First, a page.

As disappointments go, Torino’s 2019/20 campaign will surely go down as one to definitely forget.
Ironically, turbulence seemed to be the theme for the clubs in Turin this season, with Juventus, despite securing another Serie A title under now-departed boss Maurizio Sarri, facing more questions about their capabilities and performances, which were underwhelming throughout the season.
Still, there’s a feeling the city’s lesser side would swap places with the Old Lady in an instant, which only puts their current situation in context, after what went down as their worst year in the top flight since gaining promotion way back in 12/13.
The Maroons’ struggles were understandable back then, given they’d just regained promotion to the big time after three years in Serie B. Their 16th-place finish in 2013 mirrors this year’s disaster, while their tally of 40 points only betters that haul from seven years ago by one.
It wasn’t the campaign Ola Aina envisaged either, following an encouraging maiden season at the Stadio Olimpico Grande Torino in which he played a significant role in taking the Bull’s to seventh. Their high finish, coupled with their first European campaign since 14/15, heralded a new dawn for the team, especially as they’d finished in seventh after seemingly sneaking into ninth for successive seasons previously.
Indeed, Walter Mazzarri’s team’s tally of 63 points was just six behind fourth-placed Inter Milan, who qualified for the Champions League.
Aina was understandably hit and miss in his opening campaign but there was a feeling he had done relatively well, was more hit than miss, and held his own in his first campaign outside England.
The marked progress in the ex-Chelsea full-back had seen him go from the Stamford Bridge bench to thriving in the Championship at Hull City where he was one of the Tigers’ best players before moving to Italy.
In a season where AC Milan were underwhelming at the start and Napoli were embroiled in early-season in-fighting so intense that it threatened to derail their entire campaign, Torino failed to kick on from 18/19’s success to push for a higher league position and maintain their European spot.
More disappointing for the Turin side under Mazzarri was how, after finally gaining entry into continental football, they then failed to progress into the group stage. Their elimination at the hands of Premier League club Wolverhampton Wanderers (5-3 on aggregate), after sailing through the first two qualifying rounds, seemed to dampen their spirits and they never truly recovered all season.
The Bull lost a staggering six of their first 10 games, which sent alarm bells ringing given they only suffered defeats seven times in Serie A the previous season – only champions Juventus (four) were beaten on fewer occasions. Interestingly, one of the Maroons’ two wins in that wretched run came vs Atalanta in Bergamo where the away side emerged 3-2 victors on the opening day.
It was then notable that Mazzarri's penultimate league game came against the same opponents, who obliterated La Granata 7-0 in Turin. Not even a change of head coach could stop the rot as Moreno Longo oversaw another three defeats in what was a bleak seven-game losing run in all competitions.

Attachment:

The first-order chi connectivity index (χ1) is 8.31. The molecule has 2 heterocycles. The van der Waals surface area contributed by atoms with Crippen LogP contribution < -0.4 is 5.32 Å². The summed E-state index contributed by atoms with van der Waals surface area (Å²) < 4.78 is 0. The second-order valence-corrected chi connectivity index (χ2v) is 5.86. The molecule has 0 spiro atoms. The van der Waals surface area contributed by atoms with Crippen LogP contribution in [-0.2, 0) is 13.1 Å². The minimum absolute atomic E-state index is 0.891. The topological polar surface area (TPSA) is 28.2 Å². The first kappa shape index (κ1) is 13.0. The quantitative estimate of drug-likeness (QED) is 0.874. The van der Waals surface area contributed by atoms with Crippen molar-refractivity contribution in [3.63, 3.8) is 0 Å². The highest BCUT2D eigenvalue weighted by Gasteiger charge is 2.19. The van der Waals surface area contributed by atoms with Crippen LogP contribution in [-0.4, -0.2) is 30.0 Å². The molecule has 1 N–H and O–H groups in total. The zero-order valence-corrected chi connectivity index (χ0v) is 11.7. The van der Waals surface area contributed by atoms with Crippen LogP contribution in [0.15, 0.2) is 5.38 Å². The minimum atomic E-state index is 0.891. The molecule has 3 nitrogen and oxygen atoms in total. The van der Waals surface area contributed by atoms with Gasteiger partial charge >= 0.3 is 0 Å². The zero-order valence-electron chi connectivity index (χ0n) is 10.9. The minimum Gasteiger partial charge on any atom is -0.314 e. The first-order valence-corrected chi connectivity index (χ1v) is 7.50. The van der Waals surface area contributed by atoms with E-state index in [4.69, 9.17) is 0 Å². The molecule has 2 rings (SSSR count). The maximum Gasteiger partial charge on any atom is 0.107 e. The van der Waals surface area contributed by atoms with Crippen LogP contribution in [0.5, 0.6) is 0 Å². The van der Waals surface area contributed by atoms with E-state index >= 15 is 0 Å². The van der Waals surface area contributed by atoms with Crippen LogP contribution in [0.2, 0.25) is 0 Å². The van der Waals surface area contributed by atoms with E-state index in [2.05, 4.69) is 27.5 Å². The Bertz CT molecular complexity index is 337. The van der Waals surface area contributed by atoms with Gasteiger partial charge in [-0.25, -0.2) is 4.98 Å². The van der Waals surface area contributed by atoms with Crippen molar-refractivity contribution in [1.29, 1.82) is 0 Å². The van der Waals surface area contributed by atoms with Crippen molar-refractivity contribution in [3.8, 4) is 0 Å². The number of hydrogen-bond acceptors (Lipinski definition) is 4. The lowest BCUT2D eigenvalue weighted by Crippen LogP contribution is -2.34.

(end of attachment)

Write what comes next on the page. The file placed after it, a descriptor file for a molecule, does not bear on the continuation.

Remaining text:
Having saved his former club from the threat of relegation, Longo left after the club’s 1-1 draw with Bologna on the final day.
Torino have, yet again, hit the reset button but the appointment of Marco Giampaolo has raised eyebrows in some quarters.
He oversaw Milan’s early-season woes where the Rossoneri picked up just three wins from four before getting the chop barely four months after getting the job in June 2019. While there were other extenuating factors for the Italian giants’ issues, their managerial choice was odd given the 53-year-old’s tendency to not stick around for a significant period.
This trend has seen Giampaolo manage at Catania, Cesena, Empoli and Sampdoria before his ill-fated time in Milan.
There was no resounding success story at any of those clubs, although he did guide Samp to three mid-table finishes in three successive campaigns. In the other jobs, barring Empoli where he completed the 15/16 season, Giampaolo was jettisoned months into his contract.
The jury is certainly still out on whether the ex-Milan boss is the right man for a side like Torino, and whether the club are making the right decisions that’ll benefit Aina’s growth as a player.
An interesting dive into the Nigeria international’s stats over the last two seasons suggest his raw numbers have declined somewhat since 18/19.
According to Fbref, the 23-year-old was second for progressive passes made in the Torino side in the just-concluded campaign. However, there was a decrease in volume (150 to 133 progressive passes) compared to last season despite making two fewer appearances on his season-long spell.
Given Mazzarri and, later, Longo utilised wing-backs, it was striking that Aina also played fewer passes and crosses into the penalty area this year unlike during his loan spell where he ranked in the top four for both metrics, alongside other widemen Lorenzo De Silvestri and Cristian Ansaldi.
With Giampaolo supposedly wedded to a 4-3-1-2 formation, it’ll be interesting to see how Aina adapts to the switch in approach and whether the much-maligned trainer turns out to be the right man to help the Super Eagles star’s development.
Torino couldn’t wait for the season to be over and have unsurprisingly moved to change their approach on the pitch.
The effect of Giampaolo’s expected changes and where the Turin side are in six-to-12 months will lead to an assessment of Aina’s time at the side, with observers evaluating whether the Nigerian made the right choice in hindsight or otherwise.